UN High Commissioner for Human Rights on war crimes


Jan Slakov

Date:      Mon, 31 May 1999 21:09:29 -0400
From: Eric Fawcett <•••@••.•••>
Subject: sfp-91: Mary Robinson, UN HR Commissioner critiques NATO bombing 

U.N. official criticizes bombings for causing death of civilians
The Philadelphia Inquirer, May 1, 1999 
[a month old, but important esp. in view of the indictment of Milosevic]

By Stephanie Nebehay

REUTERS GENEVA - U.N. human-rights chief Mary Robinson criticized the NATO
bombing of Yugoslavia yesterday for killing "large numbers of civilians,"
and said that all forces in the conflict could be investigated for war
crimes. In a speech at the end of the annual session of the U.N.
Commission on Human Rights, the former Irish president also denounced a
"pattern of ethnic cleansing" by Serb forces in Kosovo. She called for
fresh diplomatic and political efforts to resolve the Balkan conflict.

Speaking later at a news conference, Robinson said that she planned to
meet Yugoslav President Slobodan Milosevic during a 12-day trip to the
Balkans scheduled to begin tomorrow. Her first stop will be in Skopje,
Macedonia, followed by visits to Albania, Bosnia-Herzegovina, Croatia and
Yugoslavia. "I envisage that I will have an opportunity to meet Mr.
Milosevic," she said. "I am very keen that those with responsibility be
brought to justice. Therefore, I would not envisage that it would
necessarily be an easy meeting with President Milosevic, for obvious

In her speech, Robinson urged the NATO alliance to adhere to the
"principle of proportionality" and "weigh the consequences" of its bombing
campaign on Yugoslav civilians. She said that Yugoslav authorities had
told her that more than 500 civilians had been killed and 4,000 wounded
during the NATO air strikes. "Unless diplomacy succeeds, Kosovo will be
thoroughly cleansed of Albanians while Serbs will, on present performance,
be bombed without end. There must be a better way," she told the forum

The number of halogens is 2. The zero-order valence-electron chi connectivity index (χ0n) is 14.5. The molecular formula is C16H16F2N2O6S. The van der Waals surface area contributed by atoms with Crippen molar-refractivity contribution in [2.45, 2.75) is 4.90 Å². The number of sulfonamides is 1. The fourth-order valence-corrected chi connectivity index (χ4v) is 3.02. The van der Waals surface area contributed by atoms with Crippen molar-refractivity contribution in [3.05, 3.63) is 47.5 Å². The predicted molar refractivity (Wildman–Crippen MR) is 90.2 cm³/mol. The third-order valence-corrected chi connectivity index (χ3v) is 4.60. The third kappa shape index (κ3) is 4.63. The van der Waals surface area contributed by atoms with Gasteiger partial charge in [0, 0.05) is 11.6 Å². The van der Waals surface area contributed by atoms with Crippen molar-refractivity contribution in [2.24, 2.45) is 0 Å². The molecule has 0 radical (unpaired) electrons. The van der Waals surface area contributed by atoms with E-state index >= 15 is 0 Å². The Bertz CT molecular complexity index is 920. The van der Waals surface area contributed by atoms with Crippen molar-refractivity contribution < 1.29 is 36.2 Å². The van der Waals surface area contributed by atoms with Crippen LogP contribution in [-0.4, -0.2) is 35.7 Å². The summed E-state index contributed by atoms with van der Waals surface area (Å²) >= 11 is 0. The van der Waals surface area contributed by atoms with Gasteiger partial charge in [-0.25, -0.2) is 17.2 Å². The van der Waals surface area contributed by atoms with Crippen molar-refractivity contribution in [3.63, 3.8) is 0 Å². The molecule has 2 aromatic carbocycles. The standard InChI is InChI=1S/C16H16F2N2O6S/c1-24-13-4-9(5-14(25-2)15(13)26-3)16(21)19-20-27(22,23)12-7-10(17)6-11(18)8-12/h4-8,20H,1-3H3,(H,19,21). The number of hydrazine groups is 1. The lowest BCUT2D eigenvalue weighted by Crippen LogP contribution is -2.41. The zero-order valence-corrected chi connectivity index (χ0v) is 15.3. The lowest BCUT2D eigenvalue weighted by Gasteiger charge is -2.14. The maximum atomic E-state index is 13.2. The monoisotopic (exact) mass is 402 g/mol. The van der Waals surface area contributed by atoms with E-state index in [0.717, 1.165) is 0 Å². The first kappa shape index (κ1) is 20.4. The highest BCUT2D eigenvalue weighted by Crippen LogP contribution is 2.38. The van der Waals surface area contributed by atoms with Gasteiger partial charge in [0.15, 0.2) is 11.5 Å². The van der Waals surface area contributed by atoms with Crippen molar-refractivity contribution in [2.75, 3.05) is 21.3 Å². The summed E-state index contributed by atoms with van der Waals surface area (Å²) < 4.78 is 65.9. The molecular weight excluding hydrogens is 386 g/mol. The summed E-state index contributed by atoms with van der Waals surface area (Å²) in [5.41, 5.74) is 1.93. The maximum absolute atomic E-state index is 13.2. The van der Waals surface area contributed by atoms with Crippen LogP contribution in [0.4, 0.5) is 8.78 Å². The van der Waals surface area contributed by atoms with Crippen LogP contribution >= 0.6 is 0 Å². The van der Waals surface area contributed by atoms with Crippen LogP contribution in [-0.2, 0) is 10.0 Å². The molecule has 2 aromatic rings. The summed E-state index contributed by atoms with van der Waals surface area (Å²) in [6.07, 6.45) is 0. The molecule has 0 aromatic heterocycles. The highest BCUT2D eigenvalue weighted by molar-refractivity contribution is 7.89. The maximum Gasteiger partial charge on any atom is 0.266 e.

ending its six-week session. "I call for reason to prevail on all sides,
and for a return to diplomacy and peacemaking."

Referring to the International Criminal Tribunal for the former
Yugoslavia, she said: "Under the tribunal's statute, the prosecutor may
investigate war crimes committed by any of the parties to the armed
conflict. "The actions of individuals belonging to Serb forces, the Kosovo
Liberation Army, or NATO may therefore come under scrutiny if it appears
that serious violations of international humanitarian law have occurred,"
she said.

Robinson later made clear that her statement referring to potential
war-crimes indictments had been taken from a letter from Louise Arbour,
chief prosecutor of the International Criminal Tribunal. Asked whether she
believed that NATO generals should be indicted, she replied: "No, I have
not made any assessment or judgment in that regard."

Robinson, citing crimes by Serb forces - including killings, rapes and
forced expulsions of ethnic Albanians from Kosovo - said that it was "hard
to avoid the conclusion of a pattern of ethnic cleansing carried out with
cold-blooded determination."

She also criticized NATO air strikes, which yesterday hit Serbian defense
headquarters, two homes, and a television transmitter in the heaviest
overnight raids so far on Belgrade, the Yugoslav capital. "In the NATO
bombing of the Federal Republic of Yugoslavia, large numbers of civilians
have incontestably been killed, civilian installations targeted on the
grounds that they are or could be of military application, and NATO
remains sole judge of what is or is not acceptable to bomb," Robinson

"In this situation, the principle of proportionality must be adhered to by
those carrying out the bombing campaign," she said. "It surely must be
right to ask those carrying out the bombing campaign to weigh the
consequences of their campaign for civilians in the Federal Republic of

Date:   Mon, 31 May 1999 21:36:52 -0400
From: Eric Fawcett <•••@••.•••>
Subject: sfp-91: POSTSCRIPT

UN slams both sides in Kosovo conflict
WebPosted Mon May 31 11:46:24 1999

UNITED NATIONS - The United Nations high commissioner for human rights has
criticized both Yugoslavia and NATO in the Kosovo conflict. In a report
released Monday, Mary Robinson accused the Yugoslav army and police of
committing executions and rapes in the mass expulsions of ethnic Albanians
from Kosovo. Robinson called on the Yugoslav government to remove all its
forces from the province and allow an international peacekeeping force to
monitor the return of refugees.

She also criticized NATO's use of cluster bombs and the destruction of
schools and hospitals in its air war against Yugoslavia. Robinson's report
follows a trip she took to the region earlier this month. It is based on
information from thousands of refugees.

 LINKS: http://www.unhchr.ch   
        UN High Commissioner for Human Rights